Jakob Jakobsen and Henriette Heise

Copenhagen Free University

There’s a new college in town. Copenhagen Free University, which emerged from the art world over the last few years, doesn’t matriculate students but instead engages a range of critical communities. Initiated by artists Jakob Jakobsen and Henriette Heise, it is housed in a single room in their home. But its physical size belies the wealth of functions offered, which include a gallery (CFU is now showing the founders’ own ABZ, 2002/2003), a residency (a bunk bed strapped to the wall), and a bookshop (Barnes & Noble needn’t be afraid, but cognoscenti will find here what can’t be found elsewhere).

ABZ is a mosaic of quotations. Posters show key words adopted by CFU, by other artists who have shown in the space, and by kindred spirits such as the Danish Situationist Asger Jorn. Just as the sources are plural, the key words act on many levels as tools for countering the ways in which the breezy lingo of advertising and mass media talk through us. Terms as diverse as surplus, research, translucent concrete, and ski slope (“let’s open a ski slope between passion and logic”) make up an information bank that points to future activities. ABZ isn’t a coherent model, but rather a cloud of signification that indicates how knowledge is valorized in society and, at the same time, launches an attack on anxiety and ideological narrowness. It is a call for societal expenditure—protest, laziness—and for fellow travelers.

The key words are also painted in India ink on glass plates and shown as a slide show. The 3-D effect of the enlarged projected brushstrokes, with their splotches and air bubbles, turns the words into black candy cane. In their grainy minimalism they look at once like slogans sprayed on a wall and like something at the bottom of a petri dish. In its montage form, ABZ articulates a community formed by the meeting of many individual desires. This is an important emphasis in the context of northern European forms of twentieth-century social engineering, with its state-guaranteed forms of collectivity. This is probably also why the key word madness was featured on the opening invitation, in the quote “The language of madness is the perpetual slipping over of words into acts, until the moment when the word is pure act.” But how mad a project is the CFU, really? It could be argued that the decision to activate institutional valorization is the outcome of a quite rational inference that we and our society are wrongly “programmed,” that we need to confront the mess we’re in. In a sense, this contradiction is the very basis of the project, inherent in the desire to institutionalize liberating social models. When madness and rationality exchange, surely there is energy to be derived from all the unaccounted signifying.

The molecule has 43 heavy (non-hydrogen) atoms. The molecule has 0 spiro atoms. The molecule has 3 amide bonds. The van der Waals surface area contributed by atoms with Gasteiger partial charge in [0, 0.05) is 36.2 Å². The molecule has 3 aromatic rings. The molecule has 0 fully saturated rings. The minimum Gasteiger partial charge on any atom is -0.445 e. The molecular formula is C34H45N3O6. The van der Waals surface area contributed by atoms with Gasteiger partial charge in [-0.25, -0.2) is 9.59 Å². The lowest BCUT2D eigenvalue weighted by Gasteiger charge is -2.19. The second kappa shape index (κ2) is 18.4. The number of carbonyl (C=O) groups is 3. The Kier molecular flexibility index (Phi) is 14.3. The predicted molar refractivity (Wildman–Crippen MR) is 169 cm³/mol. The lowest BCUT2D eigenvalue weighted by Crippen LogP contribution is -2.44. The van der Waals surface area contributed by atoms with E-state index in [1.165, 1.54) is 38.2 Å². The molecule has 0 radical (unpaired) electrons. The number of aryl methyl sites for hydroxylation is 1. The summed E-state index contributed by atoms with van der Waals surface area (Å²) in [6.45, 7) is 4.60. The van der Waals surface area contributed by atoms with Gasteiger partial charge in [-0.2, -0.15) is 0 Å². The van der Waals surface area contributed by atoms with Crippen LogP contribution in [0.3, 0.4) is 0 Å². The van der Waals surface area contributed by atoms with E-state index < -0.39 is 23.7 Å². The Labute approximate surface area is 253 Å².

Postindustrial work itself has become an aesthetic project as defined by a rhetoric of self-realization and creativity. What happens to art when work itself becomes an aesthetic fantasy? CFU can be seen as an offshoot of the diverse practices that have come to be known as institutional critique. As such, it is a productive step to turn institutional critique’s familiar discourse of opposition and marginalization topsy-turvy and develop its logic into that of a proper host body, an institutional mother ship.

Lars Bang Larsen